WORK DONE SINCE LAST POSTThe upper and lower belly sections are done (excepting remedial work), the claws have been added together with some other small bits and pieces here and there, The eyebrows are finished except for the yellow to be added, and the walnut outline to the head and lips are in place. The walnut in the head will only be an outline after the final Ash piece is inserted in the middle. The three photos below show the original artwork, the last update and where we are now. ...
I am a lover of travel and of Italy in particular. Toscana is my favorite province and Chianiti my favorite region. When I built my first chevalet, my first attempt at marquetry with it was Il Gallo Nero, the black rooster that is a very old symbol of the region. It is also the logo symbol of the Consorzio Chianti Classico, the co-operative of growers who produce one of my favorite Italian wines. My first attempt may have been a little too ambitious and never actually reached a finished state...
I have improved a fair bit since I posted the initial SU of the chevalet. In fact it was my very first attempt and it was, in a word awful. I may not be a pro yet but at least this SU can be pulled apart and measured. There’s no need for further explanation except top say that this chevalet as drawn can be set up for a seat to blade height from about 22” to about 25”. That should accommodate almost everyone. Here’s the link: http://sketchup.google.com/3dwarehouse/...
Marquetry……a gaming table of pewter, brass and faux tortoiseshell…….various techniques #1: Cutting long, perfect, straight lines in Marquetry
This is an instructional video lead in for those who do marquetry/inlay and have the need to cut perfectly straight line cuts in their project. I have taken on a project that requires many straight lines. An O blade is used to cut close to the intended straight line. While the project is still in packet form and the pieces cut out and in its tray, the packet is stabilized in a vise, a file is used to reduce the material to the exact line. The video will give a clear demonstration as to th...
The first photo here is the one the last segment finished off with. I re-post it here because it was at this point that I first noticed that the motif was crooked in the ellipse. In the ASFM workbook it is just a line drawing on a page. I scanned it and retraced it in inkscape to clean it up but didn’t notice that it was not straight on the page in the book. So of course, now that I know I can’t live with it. So here’s the solution. First, cut an MDF pattern (white th...
Some of you may remember a couple of months ago I posted a new segment in my blog about marquetry cutting styles describing the “painting in wood” style. Well, once I started cutting the classic French design (pattern in the back of the workbook from ASFM) I started musing about where it might end up. I’ve made enough boxes and while they were a good venue for some simple marquetry and served well to practice on, my real interest is in bigger projects and more furniture kin...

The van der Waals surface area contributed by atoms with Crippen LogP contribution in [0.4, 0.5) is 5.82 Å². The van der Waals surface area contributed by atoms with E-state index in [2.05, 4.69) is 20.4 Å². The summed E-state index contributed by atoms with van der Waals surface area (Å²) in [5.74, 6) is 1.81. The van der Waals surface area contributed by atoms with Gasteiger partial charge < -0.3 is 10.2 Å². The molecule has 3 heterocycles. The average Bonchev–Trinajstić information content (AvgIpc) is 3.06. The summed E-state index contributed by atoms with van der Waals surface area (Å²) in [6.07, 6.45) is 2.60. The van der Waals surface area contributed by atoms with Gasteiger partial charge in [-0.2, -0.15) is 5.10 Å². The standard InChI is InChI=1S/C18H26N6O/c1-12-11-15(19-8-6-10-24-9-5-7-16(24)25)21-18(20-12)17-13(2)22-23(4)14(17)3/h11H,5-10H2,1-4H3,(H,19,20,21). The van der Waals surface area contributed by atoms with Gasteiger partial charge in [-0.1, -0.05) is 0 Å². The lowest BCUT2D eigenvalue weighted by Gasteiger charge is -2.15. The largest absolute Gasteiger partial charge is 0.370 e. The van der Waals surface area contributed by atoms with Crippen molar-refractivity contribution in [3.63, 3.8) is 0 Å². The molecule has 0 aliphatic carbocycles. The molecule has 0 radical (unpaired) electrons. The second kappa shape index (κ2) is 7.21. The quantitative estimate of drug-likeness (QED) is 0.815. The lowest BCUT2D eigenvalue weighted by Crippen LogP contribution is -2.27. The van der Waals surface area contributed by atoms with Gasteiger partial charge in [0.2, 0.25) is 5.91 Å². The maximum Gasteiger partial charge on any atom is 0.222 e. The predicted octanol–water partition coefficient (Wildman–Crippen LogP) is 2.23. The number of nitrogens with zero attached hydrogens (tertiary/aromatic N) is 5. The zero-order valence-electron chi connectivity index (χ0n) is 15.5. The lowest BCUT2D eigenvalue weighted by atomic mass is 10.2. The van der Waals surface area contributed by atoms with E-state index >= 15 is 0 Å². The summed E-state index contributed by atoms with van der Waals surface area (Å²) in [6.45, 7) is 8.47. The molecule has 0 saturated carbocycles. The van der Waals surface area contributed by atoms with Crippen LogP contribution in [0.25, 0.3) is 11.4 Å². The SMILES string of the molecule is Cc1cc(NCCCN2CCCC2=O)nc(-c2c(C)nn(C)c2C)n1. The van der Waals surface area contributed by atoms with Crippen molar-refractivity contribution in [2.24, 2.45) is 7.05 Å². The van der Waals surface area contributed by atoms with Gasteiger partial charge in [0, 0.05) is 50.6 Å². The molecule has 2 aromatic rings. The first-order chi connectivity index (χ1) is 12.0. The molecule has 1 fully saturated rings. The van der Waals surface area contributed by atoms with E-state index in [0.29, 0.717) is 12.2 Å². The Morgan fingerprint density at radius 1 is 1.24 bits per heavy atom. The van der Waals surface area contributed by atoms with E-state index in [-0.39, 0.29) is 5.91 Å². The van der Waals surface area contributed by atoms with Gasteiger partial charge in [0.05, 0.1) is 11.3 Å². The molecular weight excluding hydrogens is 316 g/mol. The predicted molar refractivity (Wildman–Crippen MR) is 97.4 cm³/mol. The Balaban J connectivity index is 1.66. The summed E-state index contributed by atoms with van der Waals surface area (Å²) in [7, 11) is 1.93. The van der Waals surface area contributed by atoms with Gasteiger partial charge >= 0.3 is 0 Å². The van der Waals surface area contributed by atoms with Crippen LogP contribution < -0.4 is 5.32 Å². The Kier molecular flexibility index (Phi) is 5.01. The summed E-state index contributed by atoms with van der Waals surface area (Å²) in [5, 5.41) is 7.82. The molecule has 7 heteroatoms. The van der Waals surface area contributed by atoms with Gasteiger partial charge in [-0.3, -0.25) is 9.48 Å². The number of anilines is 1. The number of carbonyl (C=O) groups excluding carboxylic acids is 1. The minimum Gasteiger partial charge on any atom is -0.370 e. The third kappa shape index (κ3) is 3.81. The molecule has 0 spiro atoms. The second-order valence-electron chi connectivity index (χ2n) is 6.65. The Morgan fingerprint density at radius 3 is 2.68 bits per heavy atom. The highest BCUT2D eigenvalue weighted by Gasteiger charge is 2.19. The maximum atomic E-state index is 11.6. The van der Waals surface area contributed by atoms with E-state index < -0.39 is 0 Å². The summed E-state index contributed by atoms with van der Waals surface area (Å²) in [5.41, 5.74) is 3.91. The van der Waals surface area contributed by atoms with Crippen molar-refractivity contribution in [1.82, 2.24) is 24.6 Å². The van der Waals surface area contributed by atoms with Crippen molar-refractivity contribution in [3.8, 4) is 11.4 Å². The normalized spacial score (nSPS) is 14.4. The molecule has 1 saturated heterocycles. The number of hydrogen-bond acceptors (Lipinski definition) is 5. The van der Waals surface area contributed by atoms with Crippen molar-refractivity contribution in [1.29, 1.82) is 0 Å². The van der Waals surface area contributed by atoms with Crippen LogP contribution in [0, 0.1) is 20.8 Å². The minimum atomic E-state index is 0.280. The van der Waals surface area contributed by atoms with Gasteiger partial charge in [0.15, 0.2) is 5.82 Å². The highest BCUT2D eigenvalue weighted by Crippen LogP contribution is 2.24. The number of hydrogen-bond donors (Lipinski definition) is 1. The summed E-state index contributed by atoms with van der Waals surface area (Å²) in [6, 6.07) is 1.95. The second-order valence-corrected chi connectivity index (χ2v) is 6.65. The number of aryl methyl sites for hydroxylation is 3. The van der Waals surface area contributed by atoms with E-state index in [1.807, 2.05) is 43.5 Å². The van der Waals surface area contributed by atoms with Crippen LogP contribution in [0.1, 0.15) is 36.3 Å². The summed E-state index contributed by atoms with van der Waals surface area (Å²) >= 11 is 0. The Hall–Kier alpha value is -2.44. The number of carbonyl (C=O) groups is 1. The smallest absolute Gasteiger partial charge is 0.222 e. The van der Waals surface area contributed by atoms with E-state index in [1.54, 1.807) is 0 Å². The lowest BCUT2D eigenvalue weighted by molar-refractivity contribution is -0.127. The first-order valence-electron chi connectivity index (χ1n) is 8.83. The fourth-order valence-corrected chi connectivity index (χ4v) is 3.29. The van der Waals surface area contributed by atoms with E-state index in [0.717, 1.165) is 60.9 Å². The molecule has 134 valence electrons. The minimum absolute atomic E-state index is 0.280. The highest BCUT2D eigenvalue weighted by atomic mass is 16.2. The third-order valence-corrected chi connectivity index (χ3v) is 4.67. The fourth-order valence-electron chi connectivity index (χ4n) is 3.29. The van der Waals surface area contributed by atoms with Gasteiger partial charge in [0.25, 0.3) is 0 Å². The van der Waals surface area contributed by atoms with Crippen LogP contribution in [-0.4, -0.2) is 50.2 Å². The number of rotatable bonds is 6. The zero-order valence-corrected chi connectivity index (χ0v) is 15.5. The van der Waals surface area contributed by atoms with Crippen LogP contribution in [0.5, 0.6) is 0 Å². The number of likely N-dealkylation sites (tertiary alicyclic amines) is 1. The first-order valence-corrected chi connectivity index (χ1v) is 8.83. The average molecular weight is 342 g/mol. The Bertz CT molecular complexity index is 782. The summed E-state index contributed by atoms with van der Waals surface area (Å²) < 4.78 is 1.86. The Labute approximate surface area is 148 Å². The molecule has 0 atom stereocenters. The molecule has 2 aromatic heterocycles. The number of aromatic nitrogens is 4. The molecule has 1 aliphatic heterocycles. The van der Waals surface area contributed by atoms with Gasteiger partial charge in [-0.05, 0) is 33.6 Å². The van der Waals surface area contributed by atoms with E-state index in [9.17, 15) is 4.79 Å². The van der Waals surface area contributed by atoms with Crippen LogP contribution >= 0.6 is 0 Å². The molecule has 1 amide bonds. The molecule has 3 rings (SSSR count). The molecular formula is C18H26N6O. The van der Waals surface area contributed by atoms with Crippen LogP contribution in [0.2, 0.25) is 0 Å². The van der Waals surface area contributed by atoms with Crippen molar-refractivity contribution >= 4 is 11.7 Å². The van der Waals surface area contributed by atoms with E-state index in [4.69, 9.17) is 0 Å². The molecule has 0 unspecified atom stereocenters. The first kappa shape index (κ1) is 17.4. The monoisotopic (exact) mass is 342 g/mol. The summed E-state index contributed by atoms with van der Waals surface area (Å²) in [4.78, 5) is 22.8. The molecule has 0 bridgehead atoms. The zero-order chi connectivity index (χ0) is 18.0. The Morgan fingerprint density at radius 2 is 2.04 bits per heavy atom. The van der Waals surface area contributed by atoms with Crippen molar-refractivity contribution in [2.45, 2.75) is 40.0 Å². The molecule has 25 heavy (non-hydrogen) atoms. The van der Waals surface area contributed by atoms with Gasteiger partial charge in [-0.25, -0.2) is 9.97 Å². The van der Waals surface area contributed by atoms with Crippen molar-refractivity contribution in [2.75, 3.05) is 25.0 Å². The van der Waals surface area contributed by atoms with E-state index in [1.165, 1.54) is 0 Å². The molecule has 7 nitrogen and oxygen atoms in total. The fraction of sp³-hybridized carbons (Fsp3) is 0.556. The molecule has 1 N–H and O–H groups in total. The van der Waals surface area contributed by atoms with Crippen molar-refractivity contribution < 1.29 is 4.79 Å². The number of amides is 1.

My next project is this late ninteenth century tool with a few improvements.My timber of choice is Desert Ironwood and all fittings will be made from bronze.This version will have a slightly wider body measuring 1-3/8” by 7/8” and a much larger adustable fence also of bronze, and a bronze strip fitted on the lower back corner for longer wear protection. My progress so far.
My blog consists of all things wooden and engineering, as my career as an mechanical design engineer was coming to a decided end and the far eastern mechanisation was looming and removing ones ability to stay in the arena, I decided it was time to make a few new directions in life. Those directions were to gather as many of the traditional skills as possible before the starvation of the hand to eye coordination that was now driving those hands dissapeared before our very eyes. Having al...
At last I have photos to describe one more saw cutting marquetry style. I’m new to this one and didn’t feel up to trying to describe it without good photos. The “Painting in Wood” style of marquetry cutting dates to early 17th century France and gets its name from the relationship of the typical subject material to the work of the painters of the period. The brightly colored baskets of fruit and flowers typical of many pieces of this period are examples of this styl...
Charles Rohlfs Oak Desk, Stickley Ellis Table & Iconic Crafts, Nelson Atkins Art Gallery Kansas City
Wow! I made it, I finally made it, and oh what a surprise to find a museum with Iconic Furniture pieces intermixed with a lot of European, Asian, Native American, Egyptian, and some strange Contemporary Stuff that someone else calls “art”. ————————- WARNING: If you are easily offended by my silly notions of what looks good and is well built, please don’t read any farther. I’m just giving my opinions, that is what ...
- My Journey As A Scroll Saw Pattern Designer - 1406 parts
- Extremely Average - 324 parts
- Workshop Development - 107 parts
- A journey into the workshop. - 89 parts
- Daily Update - 87 parts
- Just for Fun... - 86 parts
- "Hobbit Holes in MyWorld" --by RusticWoodArt - 77 parts
- As The Lathe Turns - 76 parts
- WoodWriting Haiku Thursday's --by RusticWoodArt - 74 parts
- The Craftsman's Path - 67 parts
- Sheila Landry (scrollgirl) - 1430 entries
- frank - 417 entries
- degoose - 394 entries
- dbhost - 390 entries
- Ecocandle - 325 entries
- MsDebbieP - 314 entries
- Karson - 305 entries
- Martin Sojka - 296 entries
- William - 258 entries
- mafe - 230 entries
- Betsy - 221 entries
- Stevinmarin - 212 entries
- Gary Fixler - 204 entries
- Todd A. Clippinger - 195 entries
- Rustic - 186 entries
- shipwright - 185 entries
- Chris Davis - 183 entries
- stefang - 174 entries
- BritBoxmaker - 168 entries
- PurpLev - 163 entries